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To cut a long story short, I have a full suspension mountain bike. Its rear derailleur mech (see title) is broken, had a trip round the spokes and age has degraded the main springs. I therefore need to replace it. Now, its old, and you can get the model, but its new, old stock so I want to upgrade the rear mech, not just replace.

So I need a Shimano rear mech, for 7 speed rear wheel, that bolts directly to hanger that is part of frame (Direct Attach). Can someone suggest how to select a replacement mech? I am happy with the rest of the system, which is Dual SIS, and grip shift.

Thanks in advance,

Jawapower

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    I made a small edit so your question asks for selection advice rather than directly asking for a product recommendation - which i believe was your intention. This is to ward off close votes which product recommendation questions tend to attract. – Argenti Apparatus Nov 29 '18 at 13:30
  • I'd recommend to look up what direct mount is and make sure you don't confuse it with standard mount. Most direct mount derailleurs come with an adapter to standard mount, but you need to know whether to use it or not. – ojs Nov 29 '18 at 18:20
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Specific product recommendations are off topic here, but I can tell you that pretty much any Shimano MTB 7, 8 or 9 speed derailleur will work.

The reason for this is that the shifter controls the amount of cable pulled for each gear change. The derailleur has an 'actuation ratio' which is the ratio of lateral movement to cable length pulled. Shimano 7, 8 or 9 speed derailleurs all use the same actuation ratio and the shifters are responsible for pulling the correct amount of cable for the 7, 8 or 9 speed sprocket spacing.

Derailleurs from the Tourney TX (the highest Tourney level), Altus or Acera lines will be a step up from your current derailleur.

You will need to check the specs of the derailleurs you consider, specifically: the max largest sprocket that can be accommodated and and the 'total capacity' which is the max (difference in size small and large chainrings) + (difference in size small and large cassette sprockets), measured in teeth. and represents how much chain slack the derailleur can take up.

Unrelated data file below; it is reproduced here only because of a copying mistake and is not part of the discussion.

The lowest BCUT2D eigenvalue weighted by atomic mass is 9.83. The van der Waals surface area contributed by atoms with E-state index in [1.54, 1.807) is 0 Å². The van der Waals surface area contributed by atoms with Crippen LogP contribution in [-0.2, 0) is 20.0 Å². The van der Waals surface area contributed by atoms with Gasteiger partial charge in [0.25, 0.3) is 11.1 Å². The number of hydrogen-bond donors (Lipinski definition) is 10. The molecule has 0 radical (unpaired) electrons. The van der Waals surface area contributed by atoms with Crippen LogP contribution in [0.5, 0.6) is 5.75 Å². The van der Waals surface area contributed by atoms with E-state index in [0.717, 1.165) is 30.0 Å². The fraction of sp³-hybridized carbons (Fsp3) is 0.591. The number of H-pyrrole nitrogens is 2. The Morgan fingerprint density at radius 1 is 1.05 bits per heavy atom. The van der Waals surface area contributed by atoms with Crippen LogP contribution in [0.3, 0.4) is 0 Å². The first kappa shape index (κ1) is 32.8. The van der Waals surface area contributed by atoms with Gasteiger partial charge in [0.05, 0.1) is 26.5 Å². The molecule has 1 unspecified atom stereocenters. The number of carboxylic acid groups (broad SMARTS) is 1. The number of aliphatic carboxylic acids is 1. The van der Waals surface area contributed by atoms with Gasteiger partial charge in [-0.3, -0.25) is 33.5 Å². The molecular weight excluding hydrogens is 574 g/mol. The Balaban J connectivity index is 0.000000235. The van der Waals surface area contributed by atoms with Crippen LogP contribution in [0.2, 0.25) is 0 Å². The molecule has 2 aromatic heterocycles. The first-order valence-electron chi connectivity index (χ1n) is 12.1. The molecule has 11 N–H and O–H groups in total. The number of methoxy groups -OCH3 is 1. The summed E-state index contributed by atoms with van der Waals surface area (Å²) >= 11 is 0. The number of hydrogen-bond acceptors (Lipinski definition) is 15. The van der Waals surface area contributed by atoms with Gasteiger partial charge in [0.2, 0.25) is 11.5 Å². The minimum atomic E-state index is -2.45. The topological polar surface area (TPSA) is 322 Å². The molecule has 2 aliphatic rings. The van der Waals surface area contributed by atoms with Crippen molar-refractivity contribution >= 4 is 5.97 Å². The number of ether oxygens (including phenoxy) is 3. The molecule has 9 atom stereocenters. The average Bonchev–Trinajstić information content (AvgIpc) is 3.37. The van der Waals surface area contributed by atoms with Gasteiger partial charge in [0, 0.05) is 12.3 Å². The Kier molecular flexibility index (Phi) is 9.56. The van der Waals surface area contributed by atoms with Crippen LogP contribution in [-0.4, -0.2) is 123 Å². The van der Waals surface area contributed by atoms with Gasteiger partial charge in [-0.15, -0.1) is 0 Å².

Specs can be looked up on Shimano's site here: http://si.shimano.com/#/

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    Thanks, I wasn't after a "product placement" type of response! You answered exactly as I wanted... The main thing I'm unsure about is the "replacement rear mech" needs to be (direct attach) some of the Shimano I have looked at haven't said if they are/are not direct attach. Is there a number or letter in the mech name or that indicates its direct attach? and will bolt straight to the inbuilt hanger on the frame..? – Jawapower Nov 28 '18 at 23:44
  • That's interesting, had to go into Archive to find my RD-TY22, and it says for "6 Speed" only, yet mines a 7 speed...!! Now I haven't had bike from new, perhaps the rear mech has been replaced with the wrong one in the first place, what do you reckon? It really doesn't like shifting into or out of 1 or 7.....? – Jawapower Nov 29 '18 at 0:10
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    @Jawapower Many Tourney derailleurs are really 6/7 speed. Like I said there is actually compatibility of rear derailleurs across lines with different 'speeds' because the same actuation ratio was used. if you are having shifting difficulties replacing the cable and housings can also help. – Argenti Apparatus Nov 29 '18 at 0:25
  • Hi, done all that, new cables, inner and outer, derailleur stripped down, de-greased, de-mudded, de-belly button fluffed, de-wire wooled (yes) re-greased, assembled, oiled, and still poor performance, the grip shifter/s are fine and positively move the cable both ways.. I think the main springs are worn, strained and the parallelogram is slightly warped.. So a new mech is essential.. I think...... – Jawapower Nov 29 '18 at 1:02
  • Found this one in a sale, says "attach direct" we'll Att. Dir. It's the Shimano Cambio Post. 6/7v RD-TY300 Tourney TX Att. Dir. Do you think this will work...? – Jawapower Nov 29 '18 at 22:03

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